“Even though glasses are not yet among products that need to be halal certified, the company has done it. I appreciate the effort,” Industry Ministry official Gati Wibawaningsih said at the launch event.

Japanese consumer electronics maker Sharp last year launched what it described as the first line of halal refrigerators in Indonesia.

The company expects sales in the segment to grow between 10 and 20 per cent with the introduction of halal products.

“We want our customers to have peace of mind when using our products,” Sharp Electronics Indonesia sales general manager Andri Adi Utomo said in a statement.

But some Indonesians have questioned why consumer products needs to be certified halal, with many taking to social media to ait their views.

“Now that there are halal glasses, watching porn will no longer be sinful,” one Twitter user joked.

Talk of introducing halal tourism to cater to Muslim visitors in the popular resort island of Bali, a mainly Hindu enclave of Indonesia, has also faced opposition from locals.

Earlier this year, vice presidential candidate Sandiaga Uno sparked controversy after he said he would promote halal tourism in Bali if he and his presidential running mate Prabowo Subianto were elected.

They were defeated by incumbent President Joko Widodo and his running mate Ma’ruf Amin in the April election.

Bali Governor I Wayan Koster rejected the idea.

“Bali is a cultural tourism destination,” he told local media. “There’s no need for such narrow branding.”

Jerinx, the frontman of popular Bali-based rock band Superman Is Dead, said the concept was irrelevant.

“Bali has always been friendly to Muslims. What the f*** is wrong with you people?” he wrote on Twitter.

Second student dies after anti-government rally turns violent in Sulawesi

 A second student has died after protesters clashed with police on Indonesia’s Sulawesi island during a rally against legislation that critics fear would undermine freedoms and anti-corruption efforts, an official said Friday.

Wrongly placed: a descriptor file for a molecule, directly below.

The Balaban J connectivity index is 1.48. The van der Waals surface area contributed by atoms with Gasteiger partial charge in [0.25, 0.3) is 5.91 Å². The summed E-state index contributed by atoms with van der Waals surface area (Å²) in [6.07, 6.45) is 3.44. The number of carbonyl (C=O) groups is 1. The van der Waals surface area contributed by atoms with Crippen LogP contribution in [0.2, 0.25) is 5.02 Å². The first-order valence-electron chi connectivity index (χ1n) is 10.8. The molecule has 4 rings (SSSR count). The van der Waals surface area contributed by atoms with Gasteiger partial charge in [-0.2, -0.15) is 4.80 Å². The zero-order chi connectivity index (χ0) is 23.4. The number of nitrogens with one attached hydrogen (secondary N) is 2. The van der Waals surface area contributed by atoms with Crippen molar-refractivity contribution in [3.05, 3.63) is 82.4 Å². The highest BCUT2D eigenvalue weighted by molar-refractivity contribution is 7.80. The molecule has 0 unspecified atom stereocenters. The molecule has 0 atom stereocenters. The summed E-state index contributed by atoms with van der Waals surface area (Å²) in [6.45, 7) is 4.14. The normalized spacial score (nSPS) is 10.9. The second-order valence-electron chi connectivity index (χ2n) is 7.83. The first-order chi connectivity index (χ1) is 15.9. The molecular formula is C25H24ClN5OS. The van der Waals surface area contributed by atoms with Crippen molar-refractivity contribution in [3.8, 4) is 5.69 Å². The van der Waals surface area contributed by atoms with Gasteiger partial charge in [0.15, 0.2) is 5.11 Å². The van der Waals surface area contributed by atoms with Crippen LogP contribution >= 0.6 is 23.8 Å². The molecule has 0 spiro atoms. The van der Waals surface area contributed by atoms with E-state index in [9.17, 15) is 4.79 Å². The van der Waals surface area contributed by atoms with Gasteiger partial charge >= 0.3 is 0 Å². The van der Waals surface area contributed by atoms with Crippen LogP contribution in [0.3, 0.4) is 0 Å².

Police fired tear gas to quell rock-throwing protesters who gathered outside the legislative council building in Kendari, the capital of South-east Sulawesi on Thursday. 

One student died of a bullet wound during the violence, authorities said.

“This morning, another student, who was critically injured, died because of bleeding in the head,” said the chief provincial ombudsman, Mastri Susilo.   

This week tens of thousands of students across the country have been holding daily protests, which have often turned violent, against revisions to the criminal code which include the criminalization of sex outside marriage, co-habitation and insulting the president.

The violence in Kendari followed clashes on Tuesday in Jakarta that left more than 260 students and 39 police injured as security personnel and protesters faced each other outside the national parliament building, police said.

The proposed changes to the criminal code would see consensual sex outside of marriage punishable by up to one year in prison, while a couple living together without being married could be jailed for up to six months.

Anyone who insults the president or vice president could be handed a prison term of up to four-and-a-half years. This was decriminalized by the Constitutional Court in 2016 after a legal challenge by citizens.

The protesters also demanded the government revoke recent revisions to a law governing the country’s anti-corruption commission that activists warn could severely threaten the body’s independence.

The protesters also demanded the government revoke recent revisions to a law governing the country’s anti-corruption commission that activists warn could severely threaten the body’s independence.

President Joko Widodo on Thursday sought to reassure the public that he remained committed to democracy. “Don’t you ever doubt my commitment on this,” he told reporters.

He said he was considering issuing a decree in lieu of law to replace the recently passed bill on the Corruption Eradication Commission (KPK).

“We will decide and inform the public soon,” he said. KPK commissioners and activists have criticized Joko for agreeing to the revision, saying that the changes could spell the end of the independent body.

Since it was established in 2002, the KPK has arrested and prosecuted former ministers, governors, central bankers and legislators with a conviction rate of nearly 100 per cent.

The agency’s success has made it one of the most respected institutions in a country where confidence in law enforcement agencies is low.

Earlier this month, the parliament also picked a new board of commissioners for KPK, led by a police general accused of ethic violations when he was an investigator at the commission.

The appointment of the police general, Firli Bahuri, prompted the current board of commissioners to tender their resignation to Joko.

KPK officials said that Firli was dismissed as an investigator last year after he met with two suspects being investigated by the agency.

Since it was established in 2002, the KPK has arrested and prosecuted former ministers, governors, central bankers and legislators with a conviction rate of nearly 100 per cent.

The agency’s success has made it one of the most respected institutions in a country where confidence in law enforcement agencies is low.